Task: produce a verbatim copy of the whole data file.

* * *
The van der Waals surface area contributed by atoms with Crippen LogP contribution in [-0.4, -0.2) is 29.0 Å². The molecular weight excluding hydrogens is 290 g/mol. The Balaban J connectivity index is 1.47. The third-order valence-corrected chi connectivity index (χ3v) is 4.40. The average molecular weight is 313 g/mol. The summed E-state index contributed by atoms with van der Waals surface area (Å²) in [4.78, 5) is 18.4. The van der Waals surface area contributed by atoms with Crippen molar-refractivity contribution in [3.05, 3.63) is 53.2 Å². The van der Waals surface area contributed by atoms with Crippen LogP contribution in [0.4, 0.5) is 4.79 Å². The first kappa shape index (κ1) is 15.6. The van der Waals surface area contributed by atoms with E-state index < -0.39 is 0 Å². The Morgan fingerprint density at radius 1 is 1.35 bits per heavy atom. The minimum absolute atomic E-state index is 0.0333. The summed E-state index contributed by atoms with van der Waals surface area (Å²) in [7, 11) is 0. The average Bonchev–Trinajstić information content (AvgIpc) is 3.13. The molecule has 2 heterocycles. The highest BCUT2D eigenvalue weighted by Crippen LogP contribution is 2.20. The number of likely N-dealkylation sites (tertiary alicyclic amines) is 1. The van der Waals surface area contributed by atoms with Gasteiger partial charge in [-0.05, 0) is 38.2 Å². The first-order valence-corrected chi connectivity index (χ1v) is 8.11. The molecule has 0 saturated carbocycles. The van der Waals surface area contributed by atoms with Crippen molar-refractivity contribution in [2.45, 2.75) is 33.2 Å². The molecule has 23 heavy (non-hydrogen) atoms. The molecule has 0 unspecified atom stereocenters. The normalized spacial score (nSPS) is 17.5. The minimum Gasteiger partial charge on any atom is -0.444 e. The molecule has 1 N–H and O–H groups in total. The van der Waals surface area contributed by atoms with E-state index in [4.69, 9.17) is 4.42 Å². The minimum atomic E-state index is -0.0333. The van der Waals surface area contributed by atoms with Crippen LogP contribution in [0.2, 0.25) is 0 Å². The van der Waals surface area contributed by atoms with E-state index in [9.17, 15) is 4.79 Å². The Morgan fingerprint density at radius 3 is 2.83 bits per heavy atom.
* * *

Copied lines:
The van der Waals surface area contributed by atoms with Crippen LogP contribution in [-0.4, -0.2) is 29.0 Å². The molecular weight excluding hydrogens is 290 g/mol. The Balaban J connectivity index is 1.47. The third-order valence-corrected chi connectivity index (χ3v) is 4.40. The average molecular weight is 313 g/mol. The summed E-state index contributed by atoms with van der Waals surface area (Å²) in [4.78, 5) is 18.4. The van der Waals surface area contributed by atoms with Crippen molar-refractivity contribution in [3.05, 3.63) is 53.2 Å². The van der Waals surface area contributed by atoms with Crippen LogP contribution in [0.4, 0.5) is 4.79 Å². The first kappa shape index (κ1) is 15.6. The van der Waals surface area contributed by atoms with E-state index < -0.39 is 0 Å². The Morgan fingerprint density at radius 1 is 1.35 bits per heavy atom. The minimum absolute atomic E-state index is 0.0333. The summed E-state index contributed by atoms with van der Waals surface area (Å²) in [7, 11) is 0. The average Bonchev–Trinajstić information content (AvgIpc) is 3.13. The molecule has 2 heterocycles. The highest BCUT2D eigenvalue weighted by Crippen LogP contribution is 2.20. The number of likely N-dealkylation sites (tertiary alicyclic amines) is 1. The van der Waals surface area contributed by atoms with Gasteiger partial charge in [-0.05, 0) is 38.2 Å². The first-order valence-corrected chi connectivity index (χ1v) is 8.11. The molecule has 0 saturated carbocycles. The van der Waals surface area contributed by atoms with Crippen molar-refractivity contribution in [2.45, 2.75) is 33.2 Å². The molecule has 23 heavy (non-hydrogen) atoms. The molecule has 0 unspecified atom stereocenters. The normalized spacial score (nSPS) is 17.5. The minimum Gasteiger partial charge on any atom is -0.444 e. The molecule has 1 N–H and O–H groups in total. The van der Waals surface area contributed by atoms with E-state index in [4.69, 9.17) is 4.42 Å². The minimum atomic E-state index is -0.0333. The van der Waals surface area contributed by atoms with Crippen LogP contribution in [0.2, 0.25) is 0 Å². The van der Waals surface area contributed by atoms with E-state index in [9.17, 15) is 4.79 Å². The Morgan fingerprint density at radius 3 is 2.83 bits per heavy atom.